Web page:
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An inclusion in an igneous rock which is not genetically related, such as an unmelted fragment of country rock. Also known as accidental inclusion; exogenous inclusion.



a rock fragment that is foreign to the igneous rock in which it occurs. If the igneous rock enclosing the xenolith solidified at a great depth, then the xenoliths are usually greatly altered fragments of those rocks into which the magma intruded. But if the xenoliths are enclosed in the lava of a volcano, then they are usually fragments from the walls of the volcanic vent. The dimensions of the xenoliths vary greatly; they may be as small as individual crystals and their fragments, which can be distinguished only under a microscope (xenocrysts), or as large as several dozens or hundreds of meters.

References in periodicals archive ?
Pellet-rich tuffistic (volcaniclastic) serpentine kimberlite breccia occupies the southern fissure appendage of the pipe which is extremely rich in mantle xenocrysts, megacrysts and xenoliths.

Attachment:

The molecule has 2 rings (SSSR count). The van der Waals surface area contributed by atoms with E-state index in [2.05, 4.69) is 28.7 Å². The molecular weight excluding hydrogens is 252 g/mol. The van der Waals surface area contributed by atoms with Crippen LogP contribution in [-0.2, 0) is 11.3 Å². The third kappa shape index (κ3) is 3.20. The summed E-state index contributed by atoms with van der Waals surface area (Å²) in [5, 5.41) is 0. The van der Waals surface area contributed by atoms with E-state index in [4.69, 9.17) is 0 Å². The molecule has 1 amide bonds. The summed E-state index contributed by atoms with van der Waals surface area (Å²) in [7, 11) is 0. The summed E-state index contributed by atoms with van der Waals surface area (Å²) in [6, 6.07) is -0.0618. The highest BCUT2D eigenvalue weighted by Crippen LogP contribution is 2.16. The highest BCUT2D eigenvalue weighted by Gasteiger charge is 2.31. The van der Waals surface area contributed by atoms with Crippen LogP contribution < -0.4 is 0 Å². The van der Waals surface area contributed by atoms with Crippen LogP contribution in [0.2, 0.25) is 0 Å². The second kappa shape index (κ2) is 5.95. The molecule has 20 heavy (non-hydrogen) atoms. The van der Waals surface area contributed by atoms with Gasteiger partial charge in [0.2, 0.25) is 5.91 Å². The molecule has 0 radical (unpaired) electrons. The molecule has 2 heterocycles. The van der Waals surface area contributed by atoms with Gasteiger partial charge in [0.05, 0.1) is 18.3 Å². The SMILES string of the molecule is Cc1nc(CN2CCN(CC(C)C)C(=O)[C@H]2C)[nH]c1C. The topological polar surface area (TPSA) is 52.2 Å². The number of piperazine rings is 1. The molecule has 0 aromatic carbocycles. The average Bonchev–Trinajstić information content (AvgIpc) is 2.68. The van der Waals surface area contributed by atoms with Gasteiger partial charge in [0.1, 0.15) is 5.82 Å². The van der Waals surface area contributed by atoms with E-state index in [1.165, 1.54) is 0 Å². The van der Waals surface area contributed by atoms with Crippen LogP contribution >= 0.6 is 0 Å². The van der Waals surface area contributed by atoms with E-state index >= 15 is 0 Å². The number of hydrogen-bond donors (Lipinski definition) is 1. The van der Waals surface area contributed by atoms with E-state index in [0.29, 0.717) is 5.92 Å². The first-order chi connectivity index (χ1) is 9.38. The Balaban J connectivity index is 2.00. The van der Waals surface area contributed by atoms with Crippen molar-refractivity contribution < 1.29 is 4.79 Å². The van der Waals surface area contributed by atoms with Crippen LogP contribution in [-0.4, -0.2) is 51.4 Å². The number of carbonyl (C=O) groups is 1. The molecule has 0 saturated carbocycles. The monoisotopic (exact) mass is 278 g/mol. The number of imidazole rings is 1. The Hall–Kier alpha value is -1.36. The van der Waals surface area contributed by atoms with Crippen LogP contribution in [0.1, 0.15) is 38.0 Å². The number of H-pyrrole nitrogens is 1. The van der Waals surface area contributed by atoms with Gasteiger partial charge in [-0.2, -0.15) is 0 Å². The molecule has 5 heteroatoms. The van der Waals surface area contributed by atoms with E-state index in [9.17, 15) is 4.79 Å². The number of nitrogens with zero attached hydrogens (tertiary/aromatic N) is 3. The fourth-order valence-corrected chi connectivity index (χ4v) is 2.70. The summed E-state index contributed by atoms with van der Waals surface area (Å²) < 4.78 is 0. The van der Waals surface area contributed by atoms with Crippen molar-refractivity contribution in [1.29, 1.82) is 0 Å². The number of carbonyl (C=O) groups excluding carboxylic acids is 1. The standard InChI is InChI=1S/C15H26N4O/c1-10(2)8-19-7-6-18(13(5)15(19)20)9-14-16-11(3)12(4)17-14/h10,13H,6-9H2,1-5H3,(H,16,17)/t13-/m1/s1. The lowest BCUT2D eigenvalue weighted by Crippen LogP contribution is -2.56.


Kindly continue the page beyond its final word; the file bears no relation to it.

Xenoliths are rock fragments or inclusions that are torn from the sides of lava tubes and caught up in magma as it moves through Earth.
Kaersutite and pargasite are amphiboles typical of alkaline basic rocks and metasomatised mantle xenoliths and their formation occurs early during the crystallization process (e.
6), with block structure comprising numerous xenoliths (up to ~100 m long) of pervasively recrystallised Unity anorthosite hosted by igneous-textured leucogabbronorite-leuconorite (Fig.
Research eventually established that diamonds come from the included bodies in kimberlite, not from the groundmass; that these bodies are xenoliths, not phenocrysts; and that the xenoliths (and, therefore, the diamonds) are much older than the kimberlite which carried them to the surface.
Hill and Ross (1983) concluded that the age of 238 [+ or -] 26 Ma obtained from a granulite xenolith represented the cooling age of the dyke, and is in close agreement with the 246 [+ or -] 4.
Some of them entrain deep crustal and mantle xenoliths to the surface, providing the only direct rock samples of the lithosphere available to us.
Albite occurs abundantly in fractures and as drusy coatings on altered granitic xenoliths in the Coal Hill vein.
The nature of the subcontinental lithospheric mantle (SCLM) of the Slave is particularly well defined through geophysical and xenolith data.